What Beer Taught Me

It was late 2011, and I was at a Thai restaurant with Blythe and my old roommate Gavin, discussing how we’d produce Hapax-the-Podcast. At some point, conversation turned towards the museum, and their nighttime Christmas celebrations.

It got too busy down in the brewery, according to Blythe. It was really a two-person job, those nights. But no one else was Smart-Served, so.*

*SmartServe = certification you need if you want to sell/serve alcohol in Ontario.

So I was twenty—and I wanted to look cool—so I said, “I’ve got my SmartServe.”

It was meant to be a one-off. One night, help out, thanks and see you. But from the moment I stepped into the brewery, I fell utterly and completely in love with it.

 

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When I was a kid, I did what my parents called “deep dives.” For months—years, sometimes—I’d delve into various pet passions, but way more intensely than you’d expect.

Wolves, man. I knew absolutely everything about wolves.

Dinosaurs.

Ancient Egypt’s Eighteenth Dynasty.

Space.

The Phantom of the Opera.

Diving deep, ca 1998.

I was that seven-year-old walking around the ROM’s Egypt collection taking notes on a clipboard. And you know what? I think I’d almost forgotten how happy I was just learning. Drinking in knowledge as quickly and deeply as I could, for no other reason than—it caught my interest.

Looking over the past few years—I think beer was the last thing I dove into just because.

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Oh, I’ve had other interests. Remember last winter, when I was all into the Pre-Raphaelite Brotherhood? That was awesome, but I wouldn’t characterize it as a “deep dive.” I read some books and watched some documentaries, but I don’t know nearly everything.

And I know an awful lot about the nineteenth century, particularly 1800s Toronto. But there’s a slightly mercantile edge to that. I really enjoy learning about them, but half my mind is always storing away tidbits for later use in day-jobbery or writing.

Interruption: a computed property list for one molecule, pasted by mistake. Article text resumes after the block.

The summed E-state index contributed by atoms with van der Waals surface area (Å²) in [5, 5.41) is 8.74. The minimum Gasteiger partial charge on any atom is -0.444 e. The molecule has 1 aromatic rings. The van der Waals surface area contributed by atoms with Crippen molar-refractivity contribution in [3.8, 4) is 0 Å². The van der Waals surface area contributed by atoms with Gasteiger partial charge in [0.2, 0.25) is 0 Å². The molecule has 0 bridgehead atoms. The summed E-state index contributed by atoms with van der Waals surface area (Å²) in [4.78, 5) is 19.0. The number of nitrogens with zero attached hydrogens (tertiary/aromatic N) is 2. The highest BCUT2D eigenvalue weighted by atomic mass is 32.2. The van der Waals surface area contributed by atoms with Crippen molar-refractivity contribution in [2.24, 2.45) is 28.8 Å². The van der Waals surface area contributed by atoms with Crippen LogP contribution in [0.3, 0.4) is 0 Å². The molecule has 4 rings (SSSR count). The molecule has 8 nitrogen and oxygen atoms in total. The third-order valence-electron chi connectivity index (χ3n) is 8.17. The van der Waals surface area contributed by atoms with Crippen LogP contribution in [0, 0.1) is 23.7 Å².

It’s less spontaneous. Less innocent, somehow.

Learning about beer served no obvious purpose. I just liked it. Learning about it made me happy.

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After that first night in the brewery, I did what I always do: I wandered off and buried myself in books. For eighteen months, more or less, I learned everything I could. When a regular spot opened in the brewery, I was waiting.

This is an old photo. I have more beer books now.

I wrote a blog. I sampled a lot of beers and developed my palate.

Beer became my thing.

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But I didn’t just learn the difference between ales and lagers, IBUs and SRM, Vienna malt and Fuggles hops. In the brewery, you had to lead tours and guide tastings. Gregariousness was the order of the day. You had to set strangers at ease; keep conversation going; think on your feet.

But something else happened, too. Have you guys noticed, beer is a hot topic right now? For the first time in my life, I knew about a COOL THING.  I had this vast storehouse of information that people actually wanted. And I was becoming confident enough to share it effectively.

Then beer crossed over into my writing life.

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I often think that the skills I’ve learned at the museum and at conventions reinforced each other. Panels are like stationary tours; tours are like a moving panel. And I figured out something very cool:

Beer is an excellent party trick.

I’ve given this talk three times this year alone. (Hit me up if you want it at your con: I love doing it!)

 

Many people like beer. Many people have favourite beers. Many people know enough about beer to hold a conversation. For me—still shy, under it all—it’s a brilliant ice-breaker. Like Concerned Children’s Advertisers said in the early nineties, “Everybody’s got a thing!”*

*Canadian Nineties Kids got these PSAs on TV. If you have not heard the jingle for “Don’t You Put it in Your Mouth,” you have not truly lived.

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I keep coming back to the joy I felt, all those hours I ploughed through histories of brewing and beer style guides. Back then, beer wasn’t anything professional. It wasn’t a party trick. It wasn’t even my thing. Not yet. It was neat, and that was it.

We all need passions like that, I think. Loving something for no obvious reason, pursuing our own interests down rabbit holes. It adds depth and richness to our lives, the way love always does. I think sometimes we’re reluctant to pick things up just because – we can’t justify the time, we don’t see how it’s useful, we’re afraid how it might reflect on us.

But we never know where it will all lead. After six (!) years of studying beer, I know my life would have been much poorer without it.

 

Balticon 2014

Everybody needs their thing. What’s yours? 😀

-KT

What I’m Listening to this Week

There’s quite a lot happening in “The Gallant Weaver.” I could go on about the soprano lines echoing each other, or the beautiful solid chords in the lower voices, but I’m also exhausted, so have a listen for yourselves!

 

 

 

Posted on November 6, 2017, in Writing and tagged , , , , , , , , , . Bookmark the permalink. Leave a comment.

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